We talk to many charities about their various fundraising streams and the difficulty they have in cracking the tough-to tackle challenges inherent in corporate fundraising.
Where many charities begin is by committing a lot – and we mean a lot – of time and energy to getting a meeting, usually with the Marcomms Director or someone similar. That’s hurdle number one. Then, once they’ve made it into the diary, they go in and they sell their cause, and they do that with a passion that cannot be denied.
I know this, because for many years, with in-house responsibility for global CSR campaigns inside major corporates, I was the person you were trying to get the meeting with. The problem was, you were one of several hundred organisations trying to get that meeting with me.
Today, I work in an agency that often works with fundraising teams. And they all begin by telling us what they need to get into their campaigns – and it’s all about them. But actually this idea needs to be fully flipped on its head. When we, as an agency, pitch, we do our homework. We find out about you. We look at what we could do to help you. As a strategy, this would be easy for corporate fundraisers to adopt – yet it’s so seldom the case. Mostly, all that the charities I met knew about my company was that we had a CSR programme and were therefore fair game for their hard sell.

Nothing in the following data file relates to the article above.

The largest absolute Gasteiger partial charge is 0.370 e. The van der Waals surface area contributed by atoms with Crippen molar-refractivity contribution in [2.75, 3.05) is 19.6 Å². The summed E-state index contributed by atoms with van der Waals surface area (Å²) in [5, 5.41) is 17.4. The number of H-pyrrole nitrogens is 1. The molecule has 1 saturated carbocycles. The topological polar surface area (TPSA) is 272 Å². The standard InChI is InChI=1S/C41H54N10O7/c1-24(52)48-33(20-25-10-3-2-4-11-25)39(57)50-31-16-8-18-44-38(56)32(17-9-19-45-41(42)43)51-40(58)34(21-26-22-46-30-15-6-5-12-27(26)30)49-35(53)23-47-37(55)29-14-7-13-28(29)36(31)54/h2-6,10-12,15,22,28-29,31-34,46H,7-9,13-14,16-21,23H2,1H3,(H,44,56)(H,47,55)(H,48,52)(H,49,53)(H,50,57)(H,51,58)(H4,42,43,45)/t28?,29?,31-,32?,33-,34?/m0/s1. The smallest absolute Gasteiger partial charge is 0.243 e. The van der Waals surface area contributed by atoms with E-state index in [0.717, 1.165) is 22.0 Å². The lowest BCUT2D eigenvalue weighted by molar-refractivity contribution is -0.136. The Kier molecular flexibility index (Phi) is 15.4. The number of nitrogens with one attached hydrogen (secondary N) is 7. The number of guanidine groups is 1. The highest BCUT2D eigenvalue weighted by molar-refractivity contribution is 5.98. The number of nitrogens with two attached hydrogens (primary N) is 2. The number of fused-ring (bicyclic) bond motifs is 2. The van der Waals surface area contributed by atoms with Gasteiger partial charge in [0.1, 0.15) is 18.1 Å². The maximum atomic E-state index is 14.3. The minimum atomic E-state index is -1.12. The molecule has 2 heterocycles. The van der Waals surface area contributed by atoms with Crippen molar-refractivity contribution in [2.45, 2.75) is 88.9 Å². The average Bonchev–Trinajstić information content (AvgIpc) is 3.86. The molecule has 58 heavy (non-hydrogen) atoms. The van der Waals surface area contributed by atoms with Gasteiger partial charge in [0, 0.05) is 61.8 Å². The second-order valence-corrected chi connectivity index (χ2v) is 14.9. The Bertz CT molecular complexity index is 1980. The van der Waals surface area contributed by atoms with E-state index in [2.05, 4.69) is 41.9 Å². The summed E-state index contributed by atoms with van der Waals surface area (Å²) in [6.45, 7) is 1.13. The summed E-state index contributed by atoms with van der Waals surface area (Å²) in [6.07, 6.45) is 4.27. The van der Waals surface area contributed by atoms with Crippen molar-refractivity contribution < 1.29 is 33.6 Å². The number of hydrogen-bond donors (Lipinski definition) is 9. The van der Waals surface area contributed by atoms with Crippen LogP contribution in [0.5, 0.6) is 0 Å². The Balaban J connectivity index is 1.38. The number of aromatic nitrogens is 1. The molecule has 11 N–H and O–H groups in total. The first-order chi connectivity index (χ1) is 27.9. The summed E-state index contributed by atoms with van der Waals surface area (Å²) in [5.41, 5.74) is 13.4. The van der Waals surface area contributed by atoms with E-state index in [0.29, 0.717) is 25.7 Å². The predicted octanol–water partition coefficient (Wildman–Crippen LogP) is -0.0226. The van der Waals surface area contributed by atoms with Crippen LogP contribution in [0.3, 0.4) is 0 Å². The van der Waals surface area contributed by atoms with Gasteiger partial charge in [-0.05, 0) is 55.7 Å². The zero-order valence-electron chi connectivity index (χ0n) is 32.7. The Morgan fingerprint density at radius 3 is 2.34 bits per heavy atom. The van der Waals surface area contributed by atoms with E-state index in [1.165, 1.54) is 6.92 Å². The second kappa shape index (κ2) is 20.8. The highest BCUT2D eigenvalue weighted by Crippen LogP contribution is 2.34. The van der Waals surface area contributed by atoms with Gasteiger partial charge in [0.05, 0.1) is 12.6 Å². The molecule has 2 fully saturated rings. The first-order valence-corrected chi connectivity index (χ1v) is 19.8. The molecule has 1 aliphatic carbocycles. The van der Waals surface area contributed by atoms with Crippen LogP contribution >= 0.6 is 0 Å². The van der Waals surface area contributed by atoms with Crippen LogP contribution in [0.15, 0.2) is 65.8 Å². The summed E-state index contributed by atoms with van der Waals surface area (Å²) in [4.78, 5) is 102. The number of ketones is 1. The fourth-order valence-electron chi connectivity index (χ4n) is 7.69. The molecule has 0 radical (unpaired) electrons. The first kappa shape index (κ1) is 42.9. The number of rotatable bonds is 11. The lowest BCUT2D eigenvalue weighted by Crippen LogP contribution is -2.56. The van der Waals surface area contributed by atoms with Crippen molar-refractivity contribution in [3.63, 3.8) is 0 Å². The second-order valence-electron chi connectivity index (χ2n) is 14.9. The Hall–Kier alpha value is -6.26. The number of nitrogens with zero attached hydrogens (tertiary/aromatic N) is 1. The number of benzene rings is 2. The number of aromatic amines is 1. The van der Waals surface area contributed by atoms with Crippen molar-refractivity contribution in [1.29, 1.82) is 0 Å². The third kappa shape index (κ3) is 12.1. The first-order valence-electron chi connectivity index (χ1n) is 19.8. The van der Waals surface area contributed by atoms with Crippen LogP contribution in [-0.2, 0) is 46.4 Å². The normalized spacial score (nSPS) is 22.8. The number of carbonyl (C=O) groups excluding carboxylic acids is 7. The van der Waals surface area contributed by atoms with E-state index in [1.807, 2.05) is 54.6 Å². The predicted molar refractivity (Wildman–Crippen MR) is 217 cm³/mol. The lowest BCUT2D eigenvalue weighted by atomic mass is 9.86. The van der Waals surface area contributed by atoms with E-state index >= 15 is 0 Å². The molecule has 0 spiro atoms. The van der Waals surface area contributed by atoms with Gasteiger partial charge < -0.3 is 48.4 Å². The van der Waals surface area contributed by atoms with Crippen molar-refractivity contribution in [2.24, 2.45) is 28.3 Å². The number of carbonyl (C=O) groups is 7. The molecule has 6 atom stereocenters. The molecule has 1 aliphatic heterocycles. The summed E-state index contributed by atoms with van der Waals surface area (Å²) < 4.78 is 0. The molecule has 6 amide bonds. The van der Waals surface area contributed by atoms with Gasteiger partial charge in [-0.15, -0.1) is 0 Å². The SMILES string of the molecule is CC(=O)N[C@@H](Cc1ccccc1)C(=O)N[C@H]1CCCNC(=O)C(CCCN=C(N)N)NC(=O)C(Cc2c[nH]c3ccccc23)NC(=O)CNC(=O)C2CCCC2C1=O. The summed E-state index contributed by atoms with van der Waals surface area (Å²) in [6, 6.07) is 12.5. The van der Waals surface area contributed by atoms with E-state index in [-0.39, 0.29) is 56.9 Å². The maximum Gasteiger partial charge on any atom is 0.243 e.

So we’ve put together three rules for winning corporate fundraising. Here goes.
Your cause is brilliant. You really want people to know and understand it, and to help. Unfortunately that’s what the other four hundred charities feel, too. And when you’re all shouting about the same thing, it becomes very difficult to be heard. You need to be different. Perhaps even quiet but clever. Use your imagination or work with an agency that specialises in using theirs, to get your message across in the most original way possible. Use unexpected channels or mechanisms to deliver for you.
Most CSR-smart corporates don’t want a cash-for-logo programme (they give you cash, you put their logo on stuff), they want to get involved, too. So find out what their appetite is for really working together – and go armed with ideas. In the past, in–house, I’ve used charity experience to help my team develop project management and event skills, confidence, team building, personal development, all kinds of things. Team building days don’t have to be about assault courses or trips to the races – think of a challenge they can help you with and be prepared to discuss it. Get under the skin of the organisations you approach and work out how your own activities could be used to further the aims and objectives of a potential corporate partner. This could be an employee development programme, giving high potential people project management experience or something different entirely.
Think dating. Few things are more alluring than giving someone the feeling that you’ve bothered to find out about them. Listen. You’re more likely to be able to show them why they should be interested in you. You’ll be able to accurately convey the synergies between your organisations and why you are a perfect fit. You’ll be able to show them why THEY are important to you – and why you are important to them, too. It’s human nature to be flattered by attention. If they feel you can be bothered when others couldn’t, they’ll sit up and take notice of you.
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